The Chicago Bears made the bold decision to declare Mitchell Trubisky, who struggled for much of his third season, their unquestioned starter for the 2020 season. But that stance is unlikely to stick if Brady becomes available.
The Bears finished the season at 8-8, but it's easy to see why Brady could view them as a possible contender with him under center. While Chicago's defense didn't play at the historic level it did in 2018, it finished fourth in scoring defense (18.6 points per game) and will retain the vast majority of the unit for 2020.
On the other side of the ball, Chicago owns an underrated group of talent that's been held back by Trubisky. Allen Robinson is a legitimate No. 1 receiver and Taylor Gabriel and Anthony Miller are solid secondary options. Running back David Montgomery shouldn't be written off after an uneven rookie year, and Tarik Cohen is the kind of pass-catching back that would thrive with Brady.
When Peyton Manning left the Colts, he opted to stay in the conference he knew inside and out. Brady could do the same, especially if revenge is on his mind. But his ultra-competitive nature could motivate him to seek a new challenge in the strong NFC. If Brady leaves the AFC, the Bears would be his most logical landing spot.
Brady got a close look at the Titans' underrated group of talent during Saturday's shocking wild-card loss.
Of course, Ryan Tannehill has more than earned his starting spot with Tennessee. But Tannehill is also a free agent, and his price is going up with every game. If the Titans don't feel comfortable breaking the bank for the former Miami Dolphins quarterback based on a season that was great but also an outlier, Brady could make sense for them.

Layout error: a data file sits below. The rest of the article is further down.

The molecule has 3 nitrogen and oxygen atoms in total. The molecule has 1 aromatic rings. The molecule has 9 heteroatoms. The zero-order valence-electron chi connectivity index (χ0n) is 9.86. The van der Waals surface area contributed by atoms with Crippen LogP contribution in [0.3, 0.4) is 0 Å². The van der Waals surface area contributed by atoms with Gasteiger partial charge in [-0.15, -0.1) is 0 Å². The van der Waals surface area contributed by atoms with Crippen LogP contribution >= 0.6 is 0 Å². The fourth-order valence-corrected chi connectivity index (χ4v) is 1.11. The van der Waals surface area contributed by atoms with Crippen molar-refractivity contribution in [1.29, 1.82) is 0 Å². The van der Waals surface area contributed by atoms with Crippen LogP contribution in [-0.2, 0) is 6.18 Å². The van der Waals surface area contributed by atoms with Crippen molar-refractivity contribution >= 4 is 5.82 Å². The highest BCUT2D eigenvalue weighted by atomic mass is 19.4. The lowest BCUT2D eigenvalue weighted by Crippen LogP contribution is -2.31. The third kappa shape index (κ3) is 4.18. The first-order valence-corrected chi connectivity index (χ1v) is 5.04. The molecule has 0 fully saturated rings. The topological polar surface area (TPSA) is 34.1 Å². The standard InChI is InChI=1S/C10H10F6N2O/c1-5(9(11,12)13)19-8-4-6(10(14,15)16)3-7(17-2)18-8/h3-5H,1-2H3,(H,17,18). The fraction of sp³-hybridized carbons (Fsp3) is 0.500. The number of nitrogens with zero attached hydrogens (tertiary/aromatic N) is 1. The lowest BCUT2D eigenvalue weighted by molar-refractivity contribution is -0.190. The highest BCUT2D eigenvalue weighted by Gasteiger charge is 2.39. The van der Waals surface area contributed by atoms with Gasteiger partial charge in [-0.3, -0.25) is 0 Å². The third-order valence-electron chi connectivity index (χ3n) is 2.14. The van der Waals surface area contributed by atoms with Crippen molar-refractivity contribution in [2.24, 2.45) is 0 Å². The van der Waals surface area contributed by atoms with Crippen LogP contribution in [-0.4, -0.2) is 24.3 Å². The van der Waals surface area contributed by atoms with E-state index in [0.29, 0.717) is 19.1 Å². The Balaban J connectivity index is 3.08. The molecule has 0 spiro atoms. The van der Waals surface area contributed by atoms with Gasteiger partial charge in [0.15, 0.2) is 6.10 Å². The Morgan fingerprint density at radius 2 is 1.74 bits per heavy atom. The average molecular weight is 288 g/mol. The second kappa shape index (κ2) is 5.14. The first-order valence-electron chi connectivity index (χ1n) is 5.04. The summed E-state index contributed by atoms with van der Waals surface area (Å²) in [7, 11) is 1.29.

If Brady is looking to join a team with people he trusts, the Titans are an obvious choice. Head coach Mike Vrabel won three Super Bowls alongside Brady and general manager Jon Robinson spent 12 years climbing the front-office ladder in New England before taking the top job in Tennessee.
In terms of an on-field fit, Brady isn't a like-for-like replacement for Tannehill, who was among the NFL's most prolific downfield passers in 2019. In fact, Brady averaged three fewer yards than Tannehill (9.6 to 6.6). But Derrick Henry, the 2019 rushing champion, showed why he's arguably the most intimidating running back in the league during the wild-card win.
Brady could sit back, let Henry carry the load, and take advantage of a talented young receiving group that's headlined by breakout rookie A.J. Brown.